Chronic Disease Prevention
In this section, we briefly review dietary and lifestyle changes that reduce the incidence of chronic disease. The potential magnitude of benefit is also discussed.
Recommended Lifestyle Changes
Specific changes in diet and lifestyle and likely benefits are summarized in table 44.1. These relationships and supporting evidence are summarized here.
Avoid Tobacco Use
Avoidance of smoking by preventing initiation or by cessation for those who already smoke is the single most important way to prevent CVD and cancer (chapter 46). Avoiding the use of smokeless tobacco will also prevent a good deal of oral cancer.
Maintain a Healthy Weight
Obesity is increasing rapidly worldwide (chapter 45). Even though obesity—a body mass index (BMI) of 30 or greater—has received more attention than overweight, overweight (BMI of 25 to 30) is typically even more prevalent and also confers elevated risks of many diseases. For example, overweight people experience a two- to threefold elevation in the risks of CAD and hypertension and a more than tenfold increase in the risk of type 2 diabetes compared with lean individuals (BMI less than 23) (Willett, Dietz, and Colditz 1999). Both overweight and obese people also experience elevated mortality from cancers of the colon, breast (postmenopausal), kidney, endometrium, and other sites (Calle and others 2003).
Many people with a BMI of less than 25 have gained substantial weight since they were young adults and are also at increased risk of these diseases, even though they are not technically overweight (Willett, Dietz, and Colditz 1999). For example, in rural China, where the average BMI was less than 21 for both men and women, F. B. Hu and others (2000) found that the prevalence of hypertension was nearly five times greater for those with a BMI of approximately 25 than for the leanest people. Because many Asians are experiencing adverse consequences of excess body fat with a BMI of less than 25, the definition of overweight for Asia has recently been expanded to include a BMI of 23 to 25 (WHO 2000). For most people, unless obviously malnourished as an adolescent or young adult, bodyweight should ideally not increase by more than 2 or 3 kilograms after age 20 to maintain optimal health (Willett, Dietz, and Colditz 1999). Thus, a desirable weight for most people should be within the BMI range of 18.5 to 25.0, and preferably less than 23.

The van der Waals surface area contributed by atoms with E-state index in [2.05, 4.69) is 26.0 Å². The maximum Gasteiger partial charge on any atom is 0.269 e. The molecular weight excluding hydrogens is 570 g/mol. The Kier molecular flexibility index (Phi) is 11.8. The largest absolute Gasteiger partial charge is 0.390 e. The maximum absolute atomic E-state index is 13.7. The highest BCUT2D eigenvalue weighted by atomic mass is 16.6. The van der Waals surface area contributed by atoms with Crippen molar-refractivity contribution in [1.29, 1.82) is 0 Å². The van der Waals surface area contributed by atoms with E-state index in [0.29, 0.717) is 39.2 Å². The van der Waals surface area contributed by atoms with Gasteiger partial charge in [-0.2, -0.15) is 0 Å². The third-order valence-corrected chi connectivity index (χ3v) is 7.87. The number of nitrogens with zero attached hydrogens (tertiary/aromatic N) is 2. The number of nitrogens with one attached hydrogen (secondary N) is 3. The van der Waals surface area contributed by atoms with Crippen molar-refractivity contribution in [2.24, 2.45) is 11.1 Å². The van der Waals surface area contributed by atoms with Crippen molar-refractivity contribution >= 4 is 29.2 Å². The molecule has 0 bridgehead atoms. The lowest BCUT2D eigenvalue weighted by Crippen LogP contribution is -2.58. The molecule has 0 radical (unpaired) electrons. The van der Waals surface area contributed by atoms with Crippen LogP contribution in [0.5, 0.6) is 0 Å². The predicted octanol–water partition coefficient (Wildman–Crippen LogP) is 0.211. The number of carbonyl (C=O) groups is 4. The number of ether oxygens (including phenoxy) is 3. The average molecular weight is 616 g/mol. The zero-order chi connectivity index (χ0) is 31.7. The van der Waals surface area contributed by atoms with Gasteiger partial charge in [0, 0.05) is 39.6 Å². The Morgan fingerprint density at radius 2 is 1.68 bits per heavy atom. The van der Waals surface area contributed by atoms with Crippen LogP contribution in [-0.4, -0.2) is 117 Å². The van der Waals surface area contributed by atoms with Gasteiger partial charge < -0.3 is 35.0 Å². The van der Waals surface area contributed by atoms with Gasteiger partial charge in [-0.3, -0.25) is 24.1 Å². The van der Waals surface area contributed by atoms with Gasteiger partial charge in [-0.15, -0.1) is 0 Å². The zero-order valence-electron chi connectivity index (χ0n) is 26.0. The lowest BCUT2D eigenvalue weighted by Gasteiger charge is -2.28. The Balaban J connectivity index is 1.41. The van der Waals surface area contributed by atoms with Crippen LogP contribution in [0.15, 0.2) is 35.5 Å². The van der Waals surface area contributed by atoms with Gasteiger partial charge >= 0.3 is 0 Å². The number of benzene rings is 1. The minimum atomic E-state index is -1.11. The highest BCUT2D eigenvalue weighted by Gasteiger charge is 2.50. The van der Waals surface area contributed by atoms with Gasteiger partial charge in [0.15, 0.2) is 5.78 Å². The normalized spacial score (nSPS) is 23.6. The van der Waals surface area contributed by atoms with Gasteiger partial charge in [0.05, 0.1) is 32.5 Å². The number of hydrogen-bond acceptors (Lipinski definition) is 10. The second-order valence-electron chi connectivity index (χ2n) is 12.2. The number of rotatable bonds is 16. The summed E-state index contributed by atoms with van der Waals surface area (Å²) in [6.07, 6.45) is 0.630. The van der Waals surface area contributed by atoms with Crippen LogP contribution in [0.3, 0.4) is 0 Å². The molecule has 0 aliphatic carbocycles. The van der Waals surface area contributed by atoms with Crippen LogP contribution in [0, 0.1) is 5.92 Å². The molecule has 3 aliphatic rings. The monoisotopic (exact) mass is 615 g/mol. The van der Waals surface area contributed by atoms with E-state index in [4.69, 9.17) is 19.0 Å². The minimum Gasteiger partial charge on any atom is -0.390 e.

Additional valuable information can be obtained by measuring waist circumference, which reflects abdominal fat accumulation. In many studies, waist circumference is a strong predictor of CAD, stroke, and type 2 diabetes, even after controlling for BMI (Willett, Dietz, and Colditz 1999). A waist circumference of approximately 100 centimeters for men and 88 centimeters for women has been used as the criterion for the upper limit of the healthy range in the United States, but for many people this extent of abdominal fat would be far above optimal. Because abdominal circumference is easily assessed, even where scales may not be available, further work to develop locally appropriate criteria could be worthwhile. In the meantime, increases of more than 5 centimeters can be used as a basis for recommending changes in activity patterns and diet.
Views about the causes of obesity and ways to prevent or reduce it have been controversial. Diets low in fat and high in carbohydrates were believed to limit caloric intake spontaneously and thus to control adiposity, but such diets have not reduced bodyweight in trials that have lasted for a year or more (Willett and Leibel 2002). Some researchers have suggested that diets with a high energy density, referring to the amount of energy per volume, offer an alternative explanation for the observed increases in obesity (Swinburn and others 2004), but long-term studies have not examined this theory. Sugar-sweetened beverages contribute significantly to the overconsumption of calories, in part because calories in fluid form appear to be poorly regulated by the body (E. A. Bell, Roe, and Rolls 2003). In children, an increase in soda consumption of one serving per day was associated with an odds ratio of 1.6 for incidence of obesity (Ludwig, Peterson, and Gortmaker 2001), and in a randomized trial, replacement of a standard soda with a zero-calorie diet soda was associated with significant weight loss (Raben and others 2002). Reductions in dietary fiber and increases in the dietary glycemic load (large amounts of rapidly absorbed carbohydrates from refined starches and sugar) may also contribute to obesity (Ebbeling and others 2003; Swinburn and others 2004).
Aspects of the food supply unrelated to its macronutrient composition are also likely to be contributing to the global rise in obesity. Inexpensive food energy from refined grains, sugar, and vegetable oils has become extremely plentiful in most countries. Food manufacturers and suppliers use carefully researched methods to make products based on these cheap ingredients maximally convenient and attractive.